There is a child that is easy to love. I want to embrace her and tell her that she is “well behaved” and a pleasure to be with. She is a compassionate child, with oodles of empathy, loves other people, is non-judgemental, care-free, innocent and everybody loves her. She is a child that knows herself, has emotional intelligence, knows what to say and the right way to say it. She made all the right decisions, at the right time, with the right people and for all the right reasons. What a pleasant, likable child, people all say.
This is the child who, at age 12, upon viewing a documentary about starving people in Africa, set about collecting goods and chattels and crocheting rugs and selling them at school recess and sent ten dollars off to World Vision.
This is the child who rescued stray cats and brought them home to be loved and cared for. Who rescued native birds from her stray cats, cried when they passed away, and buried them in her garden. This is the easy to love child who volunteered her Sundays to work at an animal shelter. This is the child who cared enough for a stranger, twice her age, to talk him out of suicide.
How proud her parents must be that she loved books and wrote poetry, even if it was about the Bay City Rollers. How grateful they must feel to have a daughter who once offered them her pocket money when they were having financial difficulties.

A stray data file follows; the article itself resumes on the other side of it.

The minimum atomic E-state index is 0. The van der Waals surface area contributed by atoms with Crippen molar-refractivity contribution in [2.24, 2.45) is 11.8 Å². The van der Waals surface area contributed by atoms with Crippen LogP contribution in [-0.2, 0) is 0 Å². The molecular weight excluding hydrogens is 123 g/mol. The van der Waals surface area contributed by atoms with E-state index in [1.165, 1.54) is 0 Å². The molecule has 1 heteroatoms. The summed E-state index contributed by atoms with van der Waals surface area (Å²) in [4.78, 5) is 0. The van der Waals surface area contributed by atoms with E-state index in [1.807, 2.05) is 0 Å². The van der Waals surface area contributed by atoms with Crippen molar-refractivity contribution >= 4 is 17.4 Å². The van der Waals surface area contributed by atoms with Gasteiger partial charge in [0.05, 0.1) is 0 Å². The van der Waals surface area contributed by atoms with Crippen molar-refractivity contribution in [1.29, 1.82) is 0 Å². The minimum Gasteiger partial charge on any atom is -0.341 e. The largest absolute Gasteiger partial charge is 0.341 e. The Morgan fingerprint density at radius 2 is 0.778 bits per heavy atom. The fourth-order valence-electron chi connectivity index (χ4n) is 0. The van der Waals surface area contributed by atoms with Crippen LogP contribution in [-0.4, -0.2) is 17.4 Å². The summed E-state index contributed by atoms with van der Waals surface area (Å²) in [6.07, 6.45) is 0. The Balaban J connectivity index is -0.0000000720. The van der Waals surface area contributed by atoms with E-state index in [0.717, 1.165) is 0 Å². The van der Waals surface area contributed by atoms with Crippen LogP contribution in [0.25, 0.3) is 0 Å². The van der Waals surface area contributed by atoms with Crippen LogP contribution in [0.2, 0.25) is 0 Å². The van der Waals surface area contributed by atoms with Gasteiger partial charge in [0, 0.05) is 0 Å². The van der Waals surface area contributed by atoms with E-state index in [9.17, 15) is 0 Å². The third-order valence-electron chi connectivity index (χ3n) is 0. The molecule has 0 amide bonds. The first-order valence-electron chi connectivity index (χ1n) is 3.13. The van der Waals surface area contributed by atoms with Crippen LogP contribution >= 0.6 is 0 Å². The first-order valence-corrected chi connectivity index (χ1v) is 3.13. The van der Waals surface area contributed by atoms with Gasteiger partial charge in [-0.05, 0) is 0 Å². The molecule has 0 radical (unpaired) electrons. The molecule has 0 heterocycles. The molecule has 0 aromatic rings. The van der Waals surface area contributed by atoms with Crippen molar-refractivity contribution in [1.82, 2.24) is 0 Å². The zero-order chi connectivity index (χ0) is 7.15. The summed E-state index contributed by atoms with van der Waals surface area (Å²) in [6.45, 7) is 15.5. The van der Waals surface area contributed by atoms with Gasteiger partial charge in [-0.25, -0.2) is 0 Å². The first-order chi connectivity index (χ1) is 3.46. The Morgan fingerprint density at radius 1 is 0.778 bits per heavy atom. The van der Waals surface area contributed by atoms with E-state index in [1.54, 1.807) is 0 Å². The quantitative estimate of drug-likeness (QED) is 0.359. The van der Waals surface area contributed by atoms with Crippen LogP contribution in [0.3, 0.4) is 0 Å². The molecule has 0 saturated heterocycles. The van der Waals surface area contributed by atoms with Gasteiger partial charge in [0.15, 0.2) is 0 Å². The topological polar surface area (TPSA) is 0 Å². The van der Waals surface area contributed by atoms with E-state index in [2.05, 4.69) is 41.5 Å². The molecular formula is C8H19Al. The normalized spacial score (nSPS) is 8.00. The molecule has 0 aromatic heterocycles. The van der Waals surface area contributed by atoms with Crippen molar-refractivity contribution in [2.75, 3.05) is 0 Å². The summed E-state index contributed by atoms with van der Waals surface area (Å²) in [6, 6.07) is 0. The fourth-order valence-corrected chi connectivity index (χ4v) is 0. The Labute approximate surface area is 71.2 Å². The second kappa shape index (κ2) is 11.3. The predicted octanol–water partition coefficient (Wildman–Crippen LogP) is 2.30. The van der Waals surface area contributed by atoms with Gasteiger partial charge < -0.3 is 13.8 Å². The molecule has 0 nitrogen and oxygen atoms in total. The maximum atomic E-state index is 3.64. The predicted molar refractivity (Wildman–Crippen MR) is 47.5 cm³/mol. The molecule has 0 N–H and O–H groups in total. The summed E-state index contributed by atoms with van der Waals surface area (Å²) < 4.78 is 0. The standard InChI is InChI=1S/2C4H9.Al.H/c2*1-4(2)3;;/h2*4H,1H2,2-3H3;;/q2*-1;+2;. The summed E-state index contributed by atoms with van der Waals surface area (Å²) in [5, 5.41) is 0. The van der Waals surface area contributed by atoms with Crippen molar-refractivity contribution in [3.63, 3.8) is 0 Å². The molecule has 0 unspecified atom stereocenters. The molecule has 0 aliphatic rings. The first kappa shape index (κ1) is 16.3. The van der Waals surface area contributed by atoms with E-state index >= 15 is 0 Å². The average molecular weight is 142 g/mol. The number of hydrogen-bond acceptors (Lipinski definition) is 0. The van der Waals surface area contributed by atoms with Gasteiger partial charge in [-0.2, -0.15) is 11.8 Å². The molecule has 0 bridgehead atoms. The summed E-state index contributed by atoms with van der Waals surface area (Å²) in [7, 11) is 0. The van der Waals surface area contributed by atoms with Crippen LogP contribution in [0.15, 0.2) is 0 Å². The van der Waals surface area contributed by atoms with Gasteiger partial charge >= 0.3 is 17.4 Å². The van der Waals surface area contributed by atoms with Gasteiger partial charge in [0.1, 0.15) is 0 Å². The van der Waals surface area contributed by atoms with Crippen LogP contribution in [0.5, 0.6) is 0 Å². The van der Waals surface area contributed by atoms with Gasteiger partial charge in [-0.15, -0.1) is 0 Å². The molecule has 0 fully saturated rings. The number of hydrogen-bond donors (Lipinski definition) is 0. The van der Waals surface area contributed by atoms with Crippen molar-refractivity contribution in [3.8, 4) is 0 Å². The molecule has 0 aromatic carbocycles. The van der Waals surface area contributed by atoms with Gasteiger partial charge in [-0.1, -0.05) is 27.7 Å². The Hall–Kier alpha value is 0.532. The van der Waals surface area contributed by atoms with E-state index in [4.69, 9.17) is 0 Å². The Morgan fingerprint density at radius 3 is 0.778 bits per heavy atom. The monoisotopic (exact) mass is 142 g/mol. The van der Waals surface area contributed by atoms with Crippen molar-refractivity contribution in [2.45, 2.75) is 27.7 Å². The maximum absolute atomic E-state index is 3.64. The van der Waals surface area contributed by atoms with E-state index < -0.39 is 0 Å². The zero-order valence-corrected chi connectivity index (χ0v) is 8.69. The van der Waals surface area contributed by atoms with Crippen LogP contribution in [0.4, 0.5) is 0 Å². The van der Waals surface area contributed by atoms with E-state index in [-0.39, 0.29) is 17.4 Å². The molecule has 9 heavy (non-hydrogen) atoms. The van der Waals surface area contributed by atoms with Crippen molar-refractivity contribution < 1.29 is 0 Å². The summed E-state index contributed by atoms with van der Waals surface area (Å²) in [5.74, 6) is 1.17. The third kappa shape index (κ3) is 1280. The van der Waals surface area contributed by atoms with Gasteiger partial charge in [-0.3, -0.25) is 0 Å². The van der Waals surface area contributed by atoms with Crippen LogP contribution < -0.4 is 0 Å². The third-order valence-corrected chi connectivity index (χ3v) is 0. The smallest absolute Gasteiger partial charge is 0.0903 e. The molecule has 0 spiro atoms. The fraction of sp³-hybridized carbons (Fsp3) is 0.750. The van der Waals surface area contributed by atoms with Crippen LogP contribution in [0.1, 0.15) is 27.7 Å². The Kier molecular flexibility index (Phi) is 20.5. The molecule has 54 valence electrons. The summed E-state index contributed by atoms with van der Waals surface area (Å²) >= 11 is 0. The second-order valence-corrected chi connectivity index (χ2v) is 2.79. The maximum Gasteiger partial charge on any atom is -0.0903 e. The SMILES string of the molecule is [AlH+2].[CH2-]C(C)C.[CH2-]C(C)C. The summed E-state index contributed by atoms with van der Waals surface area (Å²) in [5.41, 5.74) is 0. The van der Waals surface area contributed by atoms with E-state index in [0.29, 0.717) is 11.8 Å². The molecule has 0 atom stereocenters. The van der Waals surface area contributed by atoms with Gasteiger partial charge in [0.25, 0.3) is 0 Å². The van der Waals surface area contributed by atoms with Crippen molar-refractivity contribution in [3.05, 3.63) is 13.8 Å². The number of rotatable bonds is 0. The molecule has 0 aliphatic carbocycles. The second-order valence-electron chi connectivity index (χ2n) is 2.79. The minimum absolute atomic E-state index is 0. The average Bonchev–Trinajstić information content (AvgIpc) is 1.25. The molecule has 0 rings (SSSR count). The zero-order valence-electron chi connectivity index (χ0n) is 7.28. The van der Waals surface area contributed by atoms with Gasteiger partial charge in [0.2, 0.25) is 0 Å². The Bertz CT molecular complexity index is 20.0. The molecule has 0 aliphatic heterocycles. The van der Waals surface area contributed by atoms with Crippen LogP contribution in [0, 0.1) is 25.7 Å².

She lived a life full of joy and fun, loved being with nature, with her friends, out in the bush, who rode her bike for miles just because she could, who would search for tadpoles and frogs, swim in wide rivers, surf the ocean waves and who once brought a blowfish home to keep as a pet.
This is the child who knew who she was, where she was and where she was going in life. She is the found child, the one that is loved yet somehow resided next to the lost child. She has the wisdom and kindness to befriend the lost child and to heal her with loving touch. They are so close as to be merged. It is difficult to tell one from the other. The reviled, the hated and the loved, the lovable.
But these are not two children.
They are one and the same.
They are doppelgangers.
Each others nemesis.
They live in the same body.
They can be friends.
The lost and the found.
The loved and the hated.
Because we are one and the same.
They are both me.
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From Psych Central's website:
PsychCentral (May 20, 2010)
Last reviewed: 19 May 2010